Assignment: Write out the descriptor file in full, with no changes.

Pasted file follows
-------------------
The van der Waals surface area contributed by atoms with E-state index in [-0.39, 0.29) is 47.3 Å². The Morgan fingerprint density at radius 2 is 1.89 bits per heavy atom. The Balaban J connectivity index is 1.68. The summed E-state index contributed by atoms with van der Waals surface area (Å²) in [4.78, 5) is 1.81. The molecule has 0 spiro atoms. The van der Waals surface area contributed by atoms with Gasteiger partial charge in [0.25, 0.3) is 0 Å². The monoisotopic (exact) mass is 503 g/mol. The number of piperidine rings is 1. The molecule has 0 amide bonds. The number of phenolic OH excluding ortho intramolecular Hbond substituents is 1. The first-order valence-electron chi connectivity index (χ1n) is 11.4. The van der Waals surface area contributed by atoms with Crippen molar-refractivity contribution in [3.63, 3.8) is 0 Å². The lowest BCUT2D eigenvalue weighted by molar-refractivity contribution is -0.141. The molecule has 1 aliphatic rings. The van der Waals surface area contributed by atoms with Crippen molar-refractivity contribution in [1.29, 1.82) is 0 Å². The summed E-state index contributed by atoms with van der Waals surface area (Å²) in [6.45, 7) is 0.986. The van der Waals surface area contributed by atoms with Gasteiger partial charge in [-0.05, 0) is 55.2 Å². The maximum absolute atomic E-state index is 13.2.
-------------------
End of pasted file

The van der Waals surface area contributed by atoms with E-state index in [-0.39, 0.29) is 47.3 Å². The Morgan fingerprint density at radius 2 is 1.89 bits per heavy atom. The Balaban J connectivity index is 1.68. The summed E-state index contributed by atoms with van der Waals surface area (Å²) in [4.78, 5) is 1.81. The molecule has 0 spiro atoms. The van der Waals surface area contributed by atoms with Gasteiger partial charge in [0.25, 0.3) is 0 Å². The monoisotopic (exact) mass is 503 g/mol. The number of piperidine rings is 1. The molecule has 0 amide bonds. The number of phenolic OH excluding ortho intramolecular Hbond substituents is 1. The first-order valence-electron chi connectivity index (χ1n) is 11.4. The van der Waals surface area contributed by atoms with Crippen molar-refractivity contribution in [3.63, 3.8) is 0 Å². The lowest BCUT2D eigenvalue weighted by molar-refractivity contribution is -0.141. The molecule has 1 aliphatic rings. The van der Waals surface area contributed by atoms with Crippen molar-refractivity contribution in [1.29, 1.82) is 0 Å². The summed E-state index contributed by atoms with van der Waals surface area (Å²) in [6.45, 7) is 0.986. The van der Waals surface area contributed by atoms with Gasteiger partial charge in [-0.05, 0) is 55.2 Å². The maximum absolute atomic E-state index is 13.2.